On a visit to Jeffrey Plaza in July, there's little evidence of the change in ownership. Still, one shop owner (who asks not to be named) presides over a storewide sale, a sign of his impending move.

"Everybody's lease is up," he says. "They don't know what's going to happen, and they don't know when it's going to happen."

When Novus bought the strip mall in 2018, he explains, tenants found that new leases were being offered only in six-month intervals. It was frustrating for the small businesses of Jeffrey Plaza, but certainly made sense for Novus: The new landlord hoped the strip mall would soon be obliterated to make way for Costco's construction. The stores were just in the way.

By August, the sale is over, and the storeowner's shop is vacated, leaving one less business for Novus to deal with when it's finally time to clear out Jeffrey Plaza. But the owner's summary of the predicament with Novus — no information, no timeline — is echoed the critiques emanating from other small businesses in University City's unofficial Chinatown.

Many of the businesses affected in University City — particularly those run by immigrants and non-native English speakers — had been blindsided by the news, says Caroline Fan, who at the time served as the executive director of Missouri Immigrant and Refugee Advocates. The group arranged for translators and produced Spanish and Chinese versions of the project's documents.

"It's been kind of stunning how bad University City has been in giving businesses any kind of update," Fan says. "It's been a non-transparent, non-respectful process."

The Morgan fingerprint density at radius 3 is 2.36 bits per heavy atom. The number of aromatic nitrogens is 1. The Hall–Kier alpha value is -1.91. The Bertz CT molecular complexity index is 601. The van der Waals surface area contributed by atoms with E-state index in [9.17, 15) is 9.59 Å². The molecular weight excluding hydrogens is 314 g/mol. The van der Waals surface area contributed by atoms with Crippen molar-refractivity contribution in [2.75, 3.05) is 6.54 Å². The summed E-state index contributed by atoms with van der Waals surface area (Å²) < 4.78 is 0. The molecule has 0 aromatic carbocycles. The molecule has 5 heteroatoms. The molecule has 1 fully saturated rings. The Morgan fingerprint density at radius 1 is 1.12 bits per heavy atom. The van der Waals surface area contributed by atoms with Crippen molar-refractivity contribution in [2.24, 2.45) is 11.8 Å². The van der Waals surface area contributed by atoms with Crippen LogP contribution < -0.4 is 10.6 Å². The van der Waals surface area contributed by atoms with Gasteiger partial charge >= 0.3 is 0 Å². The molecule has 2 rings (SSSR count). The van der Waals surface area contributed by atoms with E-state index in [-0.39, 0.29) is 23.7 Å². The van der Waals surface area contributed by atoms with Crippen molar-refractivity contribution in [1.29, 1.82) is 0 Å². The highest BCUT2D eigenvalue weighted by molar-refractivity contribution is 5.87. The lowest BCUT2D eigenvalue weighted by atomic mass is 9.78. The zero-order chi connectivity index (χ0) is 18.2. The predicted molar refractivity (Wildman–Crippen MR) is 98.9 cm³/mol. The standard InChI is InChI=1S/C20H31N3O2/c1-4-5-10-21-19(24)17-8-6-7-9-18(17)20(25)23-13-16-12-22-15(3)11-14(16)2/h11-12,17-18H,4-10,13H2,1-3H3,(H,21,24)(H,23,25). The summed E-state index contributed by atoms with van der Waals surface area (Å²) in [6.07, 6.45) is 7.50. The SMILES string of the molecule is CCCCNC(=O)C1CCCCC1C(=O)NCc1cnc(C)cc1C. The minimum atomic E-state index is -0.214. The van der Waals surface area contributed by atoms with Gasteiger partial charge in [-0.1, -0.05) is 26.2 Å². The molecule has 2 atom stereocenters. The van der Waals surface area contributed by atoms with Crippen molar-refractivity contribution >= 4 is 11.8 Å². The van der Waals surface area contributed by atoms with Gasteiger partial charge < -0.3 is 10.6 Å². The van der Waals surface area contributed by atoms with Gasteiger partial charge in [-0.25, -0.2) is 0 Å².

And, at least during the initial public hearings, immigrant-owned businesses started speaking out. In a June 2018 interview, a spokesman for the family-run Vietnamese eatery Pho Long, located in Jeffrey Plaza, told RFT contributor Alison Gold that when he reached out to University City, the response was that it was "not feasible" to update business owners directly.

Six months later, when University City Councilwoman Paulette Carr released her scathing newsletter defending the Costco project (while blasting "outside forces" opposing it) she cited a supporter's calculation that it would take "more than 200 Pho Longs to equal the taxable revenue of Costco."

The math is hard to argue with.

For businesses in the redevelopment zone, the writing on the wall is clear. Multiple businesses have left or are in the process of exiting University City. But for property owners like Max Tsai, whose family owns significant chunks of real estate within the proposed development, including an urgent care and grocery, the process has been at a standstill for years.

According to Tsai, Novus first approached him back in 2017, but he was offered only an "option to purchase."

"For us, that didn't make sense," Tsai says. "It wasn't a real negotiation. They're concerned about how much they'll make and not concerned about how much we're going to lose."

Ed Beyers, the owner of Beyers Lumber & Hardware, says the ambiguity has left his business on the chopping block with no apparent solution.